Image linked from BulletJournal.com blog.
In Neuro: The New Brain Sciences and the Management of the Mind, Nikolas Rose and Joelle Abi-Rached note that
“If our contemporary ethical practices are increasingly ‘somatic,’ that is to say, organized around the care of our corporeal selves, aided by rules for living articulated by somatic experts from doctors to dieticians, we should not be surprised if care of the brain becomes one aspect of this ‘somatic ethics’ [. . .] There is clearly an ‘elective affinity,’ to use Max Weber’s term, between this emphasis on plastic, flexible brains and more general sociopolitical changes that prioritize individual flexibility across the life span to accommodate to rapidly changing economic demands, cultural shifts, and technological advances—and that demand a constant labor of self-improvement on the part of today’s citizens.” (2013, p. 223)
This “somatic ethic” is often visible in bullet journals. Habit trackers of all sorts are commonly used by bullet journalers. (You can view some examples of habit tracker layouts and habits to track at MommyIsaWino.com and at Buzzfeed.) It’s very common for such trackers to include health-related tracking of some sort; common examples include how much water one has drank, hours of sleep, whether one has exercised or not, and one’s mood. Bullet journalers have offered examples of how to use a bullet journal to lose weight, how to use a bullet journal to manage depression and anxiety, and many more how-to guides for improving one’s health.
While such tracking pages reflect neoliberal anxieties about self-maintenance and serve as a site of self-surveillance, they might also provide actual help to some users. It’s notoriously difficult to break bad habits and establish new ones, and the gamification of habit tracking—especially the satisfaction one gets from marking a task off as “done”—could actually help people shape their behavior in positive ways (like eating more vegetables or giving up smoking). However, it’s also possible that such tracking practices might serve as a way for people to engage in damaging or compulsive behaviors like over-exercising and disordered eating.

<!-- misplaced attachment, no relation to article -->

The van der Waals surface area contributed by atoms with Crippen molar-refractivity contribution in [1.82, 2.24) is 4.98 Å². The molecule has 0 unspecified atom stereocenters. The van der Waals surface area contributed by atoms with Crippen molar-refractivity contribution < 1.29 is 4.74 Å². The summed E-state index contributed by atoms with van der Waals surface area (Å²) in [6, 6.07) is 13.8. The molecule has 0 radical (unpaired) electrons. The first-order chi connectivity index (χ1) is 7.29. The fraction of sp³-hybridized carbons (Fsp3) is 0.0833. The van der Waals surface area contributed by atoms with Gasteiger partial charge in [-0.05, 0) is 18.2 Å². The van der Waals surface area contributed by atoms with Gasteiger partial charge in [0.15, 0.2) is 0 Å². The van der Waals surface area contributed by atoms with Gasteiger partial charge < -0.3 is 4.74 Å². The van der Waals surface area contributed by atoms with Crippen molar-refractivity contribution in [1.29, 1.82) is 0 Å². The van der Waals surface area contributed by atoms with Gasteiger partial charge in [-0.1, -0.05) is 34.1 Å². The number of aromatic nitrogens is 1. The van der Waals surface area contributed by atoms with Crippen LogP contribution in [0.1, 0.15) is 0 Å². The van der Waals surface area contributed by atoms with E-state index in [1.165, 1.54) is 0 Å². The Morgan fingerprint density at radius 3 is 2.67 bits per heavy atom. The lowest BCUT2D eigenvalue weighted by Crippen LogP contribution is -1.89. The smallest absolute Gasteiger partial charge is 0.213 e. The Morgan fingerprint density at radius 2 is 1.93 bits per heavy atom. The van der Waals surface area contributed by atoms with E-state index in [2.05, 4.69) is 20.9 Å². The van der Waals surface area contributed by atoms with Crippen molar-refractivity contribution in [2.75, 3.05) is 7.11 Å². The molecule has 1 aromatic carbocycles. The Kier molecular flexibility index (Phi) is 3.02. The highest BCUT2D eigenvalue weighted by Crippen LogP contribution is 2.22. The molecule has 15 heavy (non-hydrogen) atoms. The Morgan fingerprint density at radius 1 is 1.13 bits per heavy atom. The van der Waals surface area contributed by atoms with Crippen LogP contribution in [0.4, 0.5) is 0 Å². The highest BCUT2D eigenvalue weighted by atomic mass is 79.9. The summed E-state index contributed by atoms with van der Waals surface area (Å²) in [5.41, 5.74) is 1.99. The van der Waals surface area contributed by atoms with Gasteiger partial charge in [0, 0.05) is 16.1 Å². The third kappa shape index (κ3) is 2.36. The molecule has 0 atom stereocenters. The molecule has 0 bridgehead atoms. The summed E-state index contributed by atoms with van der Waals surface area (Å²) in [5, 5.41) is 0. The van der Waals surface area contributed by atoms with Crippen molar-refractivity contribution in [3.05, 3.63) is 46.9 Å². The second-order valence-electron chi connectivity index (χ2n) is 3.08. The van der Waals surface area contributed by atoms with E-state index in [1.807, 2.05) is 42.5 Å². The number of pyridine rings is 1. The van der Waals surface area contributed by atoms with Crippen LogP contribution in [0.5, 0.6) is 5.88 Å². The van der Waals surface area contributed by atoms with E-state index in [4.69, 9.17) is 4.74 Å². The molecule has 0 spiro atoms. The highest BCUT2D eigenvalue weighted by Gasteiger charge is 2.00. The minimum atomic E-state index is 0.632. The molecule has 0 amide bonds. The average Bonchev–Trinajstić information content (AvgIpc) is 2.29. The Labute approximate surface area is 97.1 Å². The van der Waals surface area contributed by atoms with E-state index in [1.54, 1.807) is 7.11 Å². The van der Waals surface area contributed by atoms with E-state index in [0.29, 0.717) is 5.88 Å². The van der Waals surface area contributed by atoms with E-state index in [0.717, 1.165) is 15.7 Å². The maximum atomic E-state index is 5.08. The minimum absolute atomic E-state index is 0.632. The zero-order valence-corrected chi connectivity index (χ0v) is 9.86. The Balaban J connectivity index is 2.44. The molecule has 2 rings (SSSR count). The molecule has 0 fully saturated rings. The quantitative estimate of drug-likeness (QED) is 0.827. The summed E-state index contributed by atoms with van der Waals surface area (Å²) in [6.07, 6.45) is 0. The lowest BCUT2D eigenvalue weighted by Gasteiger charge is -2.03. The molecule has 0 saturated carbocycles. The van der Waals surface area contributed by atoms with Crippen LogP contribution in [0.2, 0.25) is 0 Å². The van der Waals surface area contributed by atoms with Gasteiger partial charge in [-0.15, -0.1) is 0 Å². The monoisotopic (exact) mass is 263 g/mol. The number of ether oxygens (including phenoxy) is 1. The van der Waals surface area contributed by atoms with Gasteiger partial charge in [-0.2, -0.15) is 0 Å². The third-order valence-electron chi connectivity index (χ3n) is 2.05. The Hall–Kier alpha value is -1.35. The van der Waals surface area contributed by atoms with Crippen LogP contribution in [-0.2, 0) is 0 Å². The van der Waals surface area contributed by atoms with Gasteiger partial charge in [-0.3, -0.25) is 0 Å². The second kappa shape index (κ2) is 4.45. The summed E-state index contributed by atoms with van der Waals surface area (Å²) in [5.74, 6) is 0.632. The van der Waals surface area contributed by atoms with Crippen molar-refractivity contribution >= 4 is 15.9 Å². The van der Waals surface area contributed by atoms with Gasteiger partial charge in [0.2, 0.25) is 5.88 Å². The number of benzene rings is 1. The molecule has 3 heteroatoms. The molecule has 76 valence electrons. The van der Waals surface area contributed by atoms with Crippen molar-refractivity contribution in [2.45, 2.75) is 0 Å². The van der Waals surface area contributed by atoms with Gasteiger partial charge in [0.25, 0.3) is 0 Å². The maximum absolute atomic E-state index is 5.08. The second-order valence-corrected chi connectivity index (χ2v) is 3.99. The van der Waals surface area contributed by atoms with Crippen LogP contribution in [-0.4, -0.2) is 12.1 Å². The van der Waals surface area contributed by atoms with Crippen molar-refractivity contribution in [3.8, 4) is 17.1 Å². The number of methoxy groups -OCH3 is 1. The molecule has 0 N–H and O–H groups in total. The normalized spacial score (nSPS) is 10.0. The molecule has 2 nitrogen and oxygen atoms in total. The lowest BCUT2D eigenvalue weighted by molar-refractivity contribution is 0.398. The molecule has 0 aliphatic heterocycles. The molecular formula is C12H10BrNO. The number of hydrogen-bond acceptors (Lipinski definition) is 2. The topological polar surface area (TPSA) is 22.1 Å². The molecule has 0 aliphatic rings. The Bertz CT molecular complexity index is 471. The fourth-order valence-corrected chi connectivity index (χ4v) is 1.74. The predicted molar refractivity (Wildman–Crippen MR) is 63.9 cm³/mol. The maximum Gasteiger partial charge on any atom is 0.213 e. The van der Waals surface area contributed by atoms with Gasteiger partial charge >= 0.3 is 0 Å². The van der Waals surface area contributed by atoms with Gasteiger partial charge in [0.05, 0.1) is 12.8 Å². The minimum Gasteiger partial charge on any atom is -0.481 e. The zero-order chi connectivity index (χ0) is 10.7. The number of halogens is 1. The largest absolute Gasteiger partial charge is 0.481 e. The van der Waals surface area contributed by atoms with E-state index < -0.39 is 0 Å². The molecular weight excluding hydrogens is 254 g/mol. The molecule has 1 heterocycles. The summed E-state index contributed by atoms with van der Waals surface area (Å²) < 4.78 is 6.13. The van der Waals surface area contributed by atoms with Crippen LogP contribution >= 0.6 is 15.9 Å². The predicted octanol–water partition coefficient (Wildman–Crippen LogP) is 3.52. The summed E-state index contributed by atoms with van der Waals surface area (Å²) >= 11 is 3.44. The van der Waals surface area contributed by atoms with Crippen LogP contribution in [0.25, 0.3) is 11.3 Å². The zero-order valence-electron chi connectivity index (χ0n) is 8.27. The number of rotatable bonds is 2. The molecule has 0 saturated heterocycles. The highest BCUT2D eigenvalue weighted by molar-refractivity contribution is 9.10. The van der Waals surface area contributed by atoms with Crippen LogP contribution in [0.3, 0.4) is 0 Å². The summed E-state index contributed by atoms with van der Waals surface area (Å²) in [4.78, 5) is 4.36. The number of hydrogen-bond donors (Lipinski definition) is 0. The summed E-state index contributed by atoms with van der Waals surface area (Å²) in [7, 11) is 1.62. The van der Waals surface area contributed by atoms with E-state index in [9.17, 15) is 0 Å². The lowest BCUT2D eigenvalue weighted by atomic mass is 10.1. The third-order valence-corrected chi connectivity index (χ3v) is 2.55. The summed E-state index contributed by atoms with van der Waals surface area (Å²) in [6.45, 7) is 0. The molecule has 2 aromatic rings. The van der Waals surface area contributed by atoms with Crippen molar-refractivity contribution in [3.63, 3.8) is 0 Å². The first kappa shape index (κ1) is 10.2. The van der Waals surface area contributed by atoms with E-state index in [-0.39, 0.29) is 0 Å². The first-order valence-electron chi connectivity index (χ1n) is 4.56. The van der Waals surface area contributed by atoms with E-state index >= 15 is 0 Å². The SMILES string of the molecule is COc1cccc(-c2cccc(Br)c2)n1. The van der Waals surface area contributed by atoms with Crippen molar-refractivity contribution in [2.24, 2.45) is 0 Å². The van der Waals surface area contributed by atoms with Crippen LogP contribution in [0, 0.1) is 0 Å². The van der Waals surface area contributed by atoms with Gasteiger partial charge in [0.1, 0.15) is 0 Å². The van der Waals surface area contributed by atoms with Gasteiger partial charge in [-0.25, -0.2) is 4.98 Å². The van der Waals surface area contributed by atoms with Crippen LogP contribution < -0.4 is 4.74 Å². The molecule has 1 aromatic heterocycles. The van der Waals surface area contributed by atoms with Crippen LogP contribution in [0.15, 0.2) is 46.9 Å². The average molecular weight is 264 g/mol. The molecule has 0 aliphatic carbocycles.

Still, habit tracking might be exceptionally helpful in the case of chronic illnesses. Many chronic conditions such as diabetes, high blood pressure, and depression require regular action to maintain one’s well-being. Such a tracking tool might prove useful to those living with chronic illnesses, and for their healthcare providers.
There has been some research on this idea within the medical community. For example, Carol Hermansen-Kobulnicky and Mary Anne Purtzer have studied oncology nurses’ perceptions about patient self-monitoring (2014). The oncology nurses they surveyed felt that when their patients tracked their symptoms, the nurses were able to better understand their patients’ experiences (Hermansen-Kobulnicky & Purtzer, 2014). These nurses also felt that tracking symptoms did sometimes help patients improve their quality of life (Hermansen-Kobulnicky & Purtzer, 2014). Hermansen-Kobulnicky & Purtzer also found that patients were most likely to use journals or notebooks, calendars or datebooks, or resources offered to them by a cancer center in their tracking (2014), which suggests that bullet journals might be a natural tool for such tracking.
While the study above is preliminary and quite limited in its scope, it does suggest that literate practices like bullet journaling might be helpful to those living with illnesses, particularly when it comes to managing symptoms or behaviors related to their conditions. I believe that medical scholars, psychologists, and Writing Studies scholars should study bullet journals and other tracking systems to better understand how self-care, health, and written practices interact; while these practices might benefit some patients, it’s also important to better understand the limits and potential dangers of such self-regulating practices.
Hermansen-Kobulnicky, C. J., & Purtzer, M. A. (2014). Tracking and Journaling the Cancer Journey. Clinical Journal of Oncology Nursing, 18(4), 388–391. https://doi.org/10.1188/14.CJON.388-391.
Rose, N., & Abi-Rached, J. M. . (2013). Neuro: The New Brain Sciences and the Management of the Mind. Princeton, NJ: Princeton University Press.